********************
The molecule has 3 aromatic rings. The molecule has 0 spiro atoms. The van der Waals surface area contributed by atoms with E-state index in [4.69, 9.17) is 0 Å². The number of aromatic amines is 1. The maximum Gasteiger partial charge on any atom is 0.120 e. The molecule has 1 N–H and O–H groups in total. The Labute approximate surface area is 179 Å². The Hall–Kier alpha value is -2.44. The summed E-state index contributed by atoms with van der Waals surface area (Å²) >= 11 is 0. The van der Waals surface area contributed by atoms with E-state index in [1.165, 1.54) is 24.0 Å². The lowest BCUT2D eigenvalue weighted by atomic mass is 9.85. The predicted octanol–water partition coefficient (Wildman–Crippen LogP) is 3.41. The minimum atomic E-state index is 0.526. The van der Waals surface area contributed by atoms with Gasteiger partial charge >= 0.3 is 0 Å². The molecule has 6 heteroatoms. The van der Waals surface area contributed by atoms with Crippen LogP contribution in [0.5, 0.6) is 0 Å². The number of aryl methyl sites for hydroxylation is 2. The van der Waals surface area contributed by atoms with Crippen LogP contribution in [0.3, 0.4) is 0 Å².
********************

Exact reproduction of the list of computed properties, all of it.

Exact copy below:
The molecule has 3 aromatic rings. The molecule has 0 spiro atoms. The van der Waals surface area contributed by atoms with E-state index in [4.69, 9.17) is 0 Å². The number of aromatic amines is 1. The maximum Gasteiger partial charge on any atom is 0.120 e. The molecule has 1 N–H and O–H groups in total. The Labute approximate surface area is 179 Å². The Hall–Kier alpha value is -2.44. The summed E-state index contributed by atoms with van der Waals surface area (Å²) >= 11 is 0. The van der Waals surface area contributed by atoms with E-state index in [1.165, 1.54) is 24.0 Å². The lowest BCUT2D eigenvalue weighted by atomic mass is 9.85. The predicted octanol–water partition coefficient (Wildman–Crippen LogP) is 3.41. The minimum atomic E-state index is 0.526. The van der Waals surface area contributed by atoms with Gasteiger partial charge >= 0.3 is 0 Å². The molecule has 6 heteroatoms. The van der Waals surface area contributed by atoms with Crippen LogP contribution in [0.5, 0.6) is 0 Å². The number of aryl methyl sites for hydroxylation is 2. The van der Waals surface area contributed by atoms with Crippen LogP contribution in [0.3, 0.4) is 0 Å².